Back on track?

So I shadowed the dentist today, and rather than sparking any real interest in being a DMD, it only served to reaffirm my interest in my previous vocation. It was a very interesting practice. Everything was digital: the xrays, patient records, he even had a little camera that he could use to take macro shots of everyone's teeth. What I soon realized was that all of questions I was asking had to do with the business side of dentistry (and things like quality of life) and very little to do with the day to day practice of fixing teeth. The palette was too small. I needed something bigger to work on. I needed people to push me to do more.

The dentist was a relatively young guy like me, and seem to be very eager to try new things and make as much money as he can with his business. He does root canals, orthodontics, cosmetic dentistry, working on being able to administer anesthesia, purchased lots of high tech equipment, but at the end of the day he's just a high class mason or plumber or electrician. It's a well paying blue collar job. You can do a lot of stuff, but there is only so much creativity you can exercise.

There is also a surprisingly high amount of cost associated with becoming a dentist and owning your own practice. I'd need another year of undergraduate science courses, I'd need to take the DAT, and I'd need to go through dental school and probably one year of associate work. That is a minimum of 6 years of my life and 200,000 of debt (not to mention I could easily make 6yr x 80k = $480k over that period). Then I would need to purchase a practice which would cost nearly 400k (building, equipment, goodwill [basically the book of customers]). The total cost is close to $1M just to have a job that will pay approx 200,000 a year that would limit me to something I am not that interested in. I'd much rather take that time and money and just bust my ass towards doing well in investment management and be a pension fund manager or working in (or owning) an investment consulting firm 10 years from now. I'll work a little more, but I think I will enjoy what I do a lot more once I get to that level. I should call Bob (my old boss at the Retirement System) to see how he is doing and get his take on things.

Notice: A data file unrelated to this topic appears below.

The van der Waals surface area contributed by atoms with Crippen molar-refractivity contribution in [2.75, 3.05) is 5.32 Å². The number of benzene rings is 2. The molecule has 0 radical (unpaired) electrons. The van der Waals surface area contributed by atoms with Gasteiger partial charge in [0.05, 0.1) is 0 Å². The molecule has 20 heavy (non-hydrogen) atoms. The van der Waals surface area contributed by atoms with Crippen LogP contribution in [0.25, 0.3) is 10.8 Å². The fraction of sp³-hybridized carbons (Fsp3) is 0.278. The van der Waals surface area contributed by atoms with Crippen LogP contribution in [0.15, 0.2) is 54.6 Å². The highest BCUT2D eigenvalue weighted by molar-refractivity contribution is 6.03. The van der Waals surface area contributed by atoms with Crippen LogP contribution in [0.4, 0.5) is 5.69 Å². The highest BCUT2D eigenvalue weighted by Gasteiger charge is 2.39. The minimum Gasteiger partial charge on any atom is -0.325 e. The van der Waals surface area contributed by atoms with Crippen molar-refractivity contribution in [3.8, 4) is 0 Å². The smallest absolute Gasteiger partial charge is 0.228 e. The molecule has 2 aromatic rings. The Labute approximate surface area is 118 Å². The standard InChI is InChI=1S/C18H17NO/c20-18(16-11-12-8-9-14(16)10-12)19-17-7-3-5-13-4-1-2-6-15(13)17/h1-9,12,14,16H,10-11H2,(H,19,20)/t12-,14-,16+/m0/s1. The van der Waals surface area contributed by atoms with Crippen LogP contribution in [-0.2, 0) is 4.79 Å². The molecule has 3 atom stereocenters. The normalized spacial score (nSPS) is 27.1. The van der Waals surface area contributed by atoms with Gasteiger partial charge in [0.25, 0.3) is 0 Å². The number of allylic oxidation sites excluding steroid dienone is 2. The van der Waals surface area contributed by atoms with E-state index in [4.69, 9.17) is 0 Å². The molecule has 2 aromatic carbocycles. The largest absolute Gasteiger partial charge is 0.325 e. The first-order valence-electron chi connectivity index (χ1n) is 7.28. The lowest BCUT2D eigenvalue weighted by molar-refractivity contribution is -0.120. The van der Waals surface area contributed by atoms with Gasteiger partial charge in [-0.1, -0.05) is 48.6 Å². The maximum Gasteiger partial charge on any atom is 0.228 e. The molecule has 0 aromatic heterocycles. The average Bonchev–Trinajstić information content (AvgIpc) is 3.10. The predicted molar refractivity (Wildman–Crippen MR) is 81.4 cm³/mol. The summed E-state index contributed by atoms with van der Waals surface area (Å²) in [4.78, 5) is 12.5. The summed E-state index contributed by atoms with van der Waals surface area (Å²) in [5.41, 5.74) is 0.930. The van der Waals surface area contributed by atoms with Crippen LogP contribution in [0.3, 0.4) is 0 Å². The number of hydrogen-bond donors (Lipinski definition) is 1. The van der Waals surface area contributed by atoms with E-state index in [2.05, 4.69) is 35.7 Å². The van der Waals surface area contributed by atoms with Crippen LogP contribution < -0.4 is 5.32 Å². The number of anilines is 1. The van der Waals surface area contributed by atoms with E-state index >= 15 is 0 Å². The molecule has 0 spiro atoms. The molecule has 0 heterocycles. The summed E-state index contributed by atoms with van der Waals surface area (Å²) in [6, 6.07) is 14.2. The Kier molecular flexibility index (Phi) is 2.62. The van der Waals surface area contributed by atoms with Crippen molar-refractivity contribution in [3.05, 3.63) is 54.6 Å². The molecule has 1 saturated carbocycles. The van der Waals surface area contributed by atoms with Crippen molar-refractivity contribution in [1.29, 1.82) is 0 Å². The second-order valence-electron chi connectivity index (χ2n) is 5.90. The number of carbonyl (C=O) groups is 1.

My biggest problem is that I just haven't had anything I've wanted to put my mind and energy towards lately besides working out, working in the neighborhood, and working on shit with Chris. That being said I guess 2 outta 3 ain't bad. I have a lot of confidence in myself to accomplish the things I want once I can latch on to them, it's just so hard for me to second guess myself.

My course of action now is to study for the CFA and the CAIA. If I continue to piddle around in Columbia I can be 2/3 finished with the CFA and done with the CAIA by next fall. For what I am interested in doing, it would be the equivalent of having an MBA but the total cost will be less than $5k to complete both programs, not to mention it will take a lot less time. I can even work in the mean time if I want. I think it would be cool to audit a few courses at USC and maybe even try to work out an interesting internship. That being said, I don't have to stay in Columbia, it would just be cheap, easy and convenient. I also would have a nice social sphere to keep me entertained. It would probably make more sense to go to a place like Boston or San Francisco (or maybe even Tokyo or London... I'm kind of done with NYC) so I'd have more opportunities to network as well as study at interesting universities.

Anyway, that's the plan for now, but I have a tendency to change them about as frequently as I do my laundry. We shall see...

Talked with a few friends about what to do with my ex. They all seemed to think waiting a few days wasn't a big deal and was probably the best route to take. Give her some time to imagine what it would be like without me. I'll try to write up what I want to say and send it over early next week.

I also went to the river again today. It's getting awfully warm for April.